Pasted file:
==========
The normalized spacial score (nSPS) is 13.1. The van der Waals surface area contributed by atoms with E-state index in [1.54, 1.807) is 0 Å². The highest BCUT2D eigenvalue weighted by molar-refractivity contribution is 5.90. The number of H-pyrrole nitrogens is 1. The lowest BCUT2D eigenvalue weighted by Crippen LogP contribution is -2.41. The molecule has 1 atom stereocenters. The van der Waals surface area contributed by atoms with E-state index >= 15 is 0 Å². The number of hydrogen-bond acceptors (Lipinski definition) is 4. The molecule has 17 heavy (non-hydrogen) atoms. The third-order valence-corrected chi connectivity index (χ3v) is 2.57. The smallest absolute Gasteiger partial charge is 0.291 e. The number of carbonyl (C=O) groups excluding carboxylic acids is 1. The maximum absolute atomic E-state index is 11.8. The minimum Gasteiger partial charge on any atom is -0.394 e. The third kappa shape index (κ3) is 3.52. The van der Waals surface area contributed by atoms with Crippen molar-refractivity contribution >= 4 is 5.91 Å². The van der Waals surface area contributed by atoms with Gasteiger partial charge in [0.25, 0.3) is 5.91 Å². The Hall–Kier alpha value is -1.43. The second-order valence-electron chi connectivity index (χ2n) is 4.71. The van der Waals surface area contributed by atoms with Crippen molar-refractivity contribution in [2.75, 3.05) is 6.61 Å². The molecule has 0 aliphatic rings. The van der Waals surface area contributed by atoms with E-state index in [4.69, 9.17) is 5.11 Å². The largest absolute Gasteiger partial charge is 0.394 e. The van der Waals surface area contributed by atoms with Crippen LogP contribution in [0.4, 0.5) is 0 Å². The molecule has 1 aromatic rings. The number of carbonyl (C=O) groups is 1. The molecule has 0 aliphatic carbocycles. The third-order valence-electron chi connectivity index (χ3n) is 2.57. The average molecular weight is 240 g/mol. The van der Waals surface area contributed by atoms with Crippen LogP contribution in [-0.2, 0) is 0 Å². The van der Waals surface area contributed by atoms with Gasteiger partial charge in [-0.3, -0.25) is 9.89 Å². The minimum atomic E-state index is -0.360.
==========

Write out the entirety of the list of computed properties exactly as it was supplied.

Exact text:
The normalized spacial score (nSPS) is 13.1. The van der Waals surface area contributed by atoms with E-state index in [1.54, 1.807) is 0 Å². The highest BCUT2D eigenvalue weighted by molar-refractivity contribution is 5.90. The number of H-pyrrole nitrogens is 1. The lowest BCUT2D eigenvalue weighted by Crippen LogP contribution is -2.41. The molecule has 1 atom stereocenters. The van der Waals surface area contributed by atoms with E-state index >= 15 is 0 Å². The number of hydrogen-bond acceptors (Lipinski definition) is 4. The molecule has 17 heavy (non-hydrogen) atoms. The third-order valence-corrected chi connectivity index (χ3v) is 2.57. The smallest absolute Gasteiger partial charge is 0.291 e. The number of carbonyl (C=O) groups excluding carboxylic acids is 1. The maximum absolute atomic E-state index is 11.8. The minimum Gasteiger partial charge on any atom is -0.394 e. The third kappa shape index (κ3) is 3.52. The van der Waals surface area contributed by atoms with Crippen molar-refractivity contribution >= 4 is 5.91 Å². The van der Waals surface area contributed by atoms with Gasteiger partial charge in [0.25, 0.3) is 5.91 Å². The Hall–Kier alpha value is -1.43. The second-order valence-electron chi connectivity index (χ2n) is 4.71. The van der Waals surface area contributed by atoms with Crippen molar-refractivity contribution in [2.75, 3.05) is 6.61 Å². The molecule has 0 aliphatic rings. The van der Waals surface area contributed by atoms with E-state index in [4.69, 9.17) is 5.11 Å². The largest absolute Gasteiger partial charge is 0.394 e. The van der Waals surface area contributed by atoms with Crippen LogP contribution in [0.4, 0.5) is 0 Å². The molecule has 1 aromatic rings. The number of carbonyl (C=O) groups is 1. The molecule has 0 aliphatic carbocycles. The third-order valence-electron chi connectivity index (χ3n) is 2.57. The average molecular weight is 240 g/mol. The van der Waals surface area contributed by atoms with Crippen LogP contribution in [-0.2, 0) is 0 Å². The van der Waals surface area contributed by atoms with Gasteiger partial charge in [-0.3, -0.25) is 9.89 Å². The minimum atomic E-state index is -0.360.